Leslie Wang loves to draw; specifically, she loves to draw food. As a graduate student in environmental graphic design at Lawrence Tech, she often turned lunch at the RFoC into modeling sessions as she elevated typical luncheon fare like pizza into art.
Since graduating in May she has been working to turn her love of drawing food into a publishing venture. She has already produced prototypes for illustrated culinary guides for Lisbon in Portugal, her home city of Taipei in Taiwan, London and Paris. In the process, she is seeking the best way to use her art to promote the cuisine of different countries because she also loves to travel.
Wang has been interested in illustrating food since she was a child, and she attended art school in Taiwan before getting a bachelor’s degree in children’s English education from the National Taipei University of Education. A student exchange brought her to the Detroit area, and that’s when she heard about LTU’s environmental graphic design master’s degree program that focuses on using art in the built environment – way-finding signage is a primary example.
She stumbled upon an opportunity to pursue food illustrating by taking advantage of the increasing number of opportunities at LTU to study abroad. On a trip to Bolivia, she provided instruction in simple design skills and also did illustrations for a culinary school as a volunteer. That led to her to create the décor and menu for a restaurant for a research paper on educational environmental graphic design in a dining environment.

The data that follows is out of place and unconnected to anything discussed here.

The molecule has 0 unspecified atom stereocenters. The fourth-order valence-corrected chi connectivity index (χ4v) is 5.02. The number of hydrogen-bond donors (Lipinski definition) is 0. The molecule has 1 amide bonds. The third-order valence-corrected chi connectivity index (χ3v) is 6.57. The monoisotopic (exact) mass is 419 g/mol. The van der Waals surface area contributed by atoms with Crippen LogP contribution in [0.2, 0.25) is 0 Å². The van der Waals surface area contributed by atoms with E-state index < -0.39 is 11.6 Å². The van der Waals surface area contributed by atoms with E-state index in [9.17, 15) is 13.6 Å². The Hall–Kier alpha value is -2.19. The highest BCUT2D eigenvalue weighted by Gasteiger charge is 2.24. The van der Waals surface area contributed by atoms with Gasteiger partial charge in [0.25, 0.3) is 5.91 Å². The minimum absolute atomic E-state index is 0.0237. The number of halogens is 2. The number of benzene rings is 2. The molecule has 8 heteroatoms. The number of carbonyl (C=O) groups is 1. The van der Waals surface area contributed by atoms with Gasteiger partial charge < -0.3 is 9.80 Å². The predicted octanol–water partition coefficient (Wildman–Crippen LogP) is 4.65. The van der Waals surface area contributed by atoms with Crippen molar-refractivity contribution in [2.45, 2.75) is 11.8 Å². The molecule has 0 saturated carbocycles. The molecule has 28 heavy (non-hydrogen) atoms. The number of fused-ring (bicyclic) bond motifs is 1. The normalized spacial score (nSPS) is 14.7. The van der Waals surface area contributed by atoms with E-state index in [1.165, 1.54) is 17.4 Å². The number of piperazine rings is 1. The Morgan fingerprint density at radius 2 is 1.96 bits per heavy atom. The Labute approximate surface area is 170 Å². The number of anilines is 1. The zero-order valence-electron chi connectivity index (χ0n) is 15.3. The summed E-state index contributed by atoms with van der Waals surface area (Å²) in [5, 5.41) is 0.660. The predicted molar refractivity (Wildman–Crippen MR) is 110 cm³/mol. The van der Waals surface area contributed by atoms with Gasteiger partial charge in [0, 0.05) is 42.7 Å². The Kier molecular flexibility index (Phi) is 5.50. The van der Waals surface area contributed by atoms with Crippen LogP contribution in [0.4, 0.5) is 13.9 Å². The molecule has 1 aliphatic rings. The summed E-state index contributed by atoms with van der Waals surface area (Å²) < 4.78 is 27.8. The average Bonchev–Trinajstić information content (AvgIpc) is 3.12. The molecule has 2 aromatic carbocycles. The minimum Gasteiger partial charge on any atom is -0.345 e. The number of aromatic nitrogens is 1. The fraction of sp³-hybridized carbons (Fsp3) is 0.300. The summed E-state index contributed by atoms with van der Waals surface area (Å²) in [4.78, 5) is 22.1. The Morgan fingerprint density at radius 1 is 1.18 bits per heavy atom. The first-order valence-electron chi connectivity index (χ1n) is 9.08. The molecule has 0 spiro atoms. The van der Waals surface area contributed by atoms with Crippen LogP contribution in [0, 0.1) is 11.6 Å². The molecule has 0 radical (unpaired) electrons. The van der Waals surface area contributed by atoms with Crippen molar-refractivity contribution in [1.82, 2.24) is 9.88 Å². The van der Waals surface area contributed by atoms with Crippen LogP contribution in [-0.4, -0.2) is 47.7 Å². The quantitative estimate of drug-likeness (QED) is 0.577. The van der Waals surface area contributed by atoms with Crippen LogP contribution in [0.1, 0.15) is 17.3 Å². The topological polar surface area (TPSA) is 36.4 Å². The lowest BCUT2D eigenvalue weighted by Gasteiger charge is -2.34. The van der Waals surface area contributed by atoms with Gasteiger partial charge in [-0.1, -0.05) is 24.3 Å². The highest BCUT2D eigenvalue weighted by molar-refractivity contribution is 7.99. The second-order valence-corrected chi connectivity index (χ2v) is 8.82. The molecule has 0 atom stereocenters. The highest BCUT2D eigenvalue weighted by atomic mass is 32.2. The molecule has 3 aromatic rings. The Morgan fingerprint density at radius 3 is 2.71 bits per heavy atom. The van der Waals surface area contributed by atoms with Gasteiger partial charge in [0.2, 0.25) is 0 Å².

“By the time I graduated I had a pretty good portfolio for restaurants,” she said.
During the 2015 spring semester she took LTU courses in Lisbon and then stayed an additional two months after the semester concluded to pursue her idea for a culinary guide for Lisbon. She got support from several restaurants in the city interested in attracting more tourists.
“This is a pilot project to bring food culture into a platform that people are interested in,” Wang said. “Art is an expression of what you are interested in. People celebrate food, but most of the time they take it for granted. Even a sandwich should be celebrated.”
Her first 20-page pamphlet on the cuisine of Portugal was printed on craft paper. It sold out its initial press run of 150 in a month, and she used the proceeds to develop the next guide for London. She also started Ounce Studio as another way to promote local food culture and to bring environmental graphic strategies to restaurants.
She recently returned to Metro Detroit after presenting her research paper on educational environmental graphic design in a dining environment to the first European Conference on Understanding Food Design in Milan. She plans to attend the American conference when it is held in New York City.
As she gains more experience in the field of culinary art, Wang will look for new ways to combine her love of drawing with her love of food. It’s a quest that has already taken her to many countries.
She is one of the many LTU students who take advantage opportunities that the university provides in eight countries.
“International experiences open students up to valuable perspectives about the world and their place in it, an increased sense of responsibility, and adaptability,” said Davey McConnell, an LTU student engagement coordinator. “Students come back more engaged, more perceptive, and more driven in their chosen fields.”
For more information on Wang’s art, go to ouncestudio.com.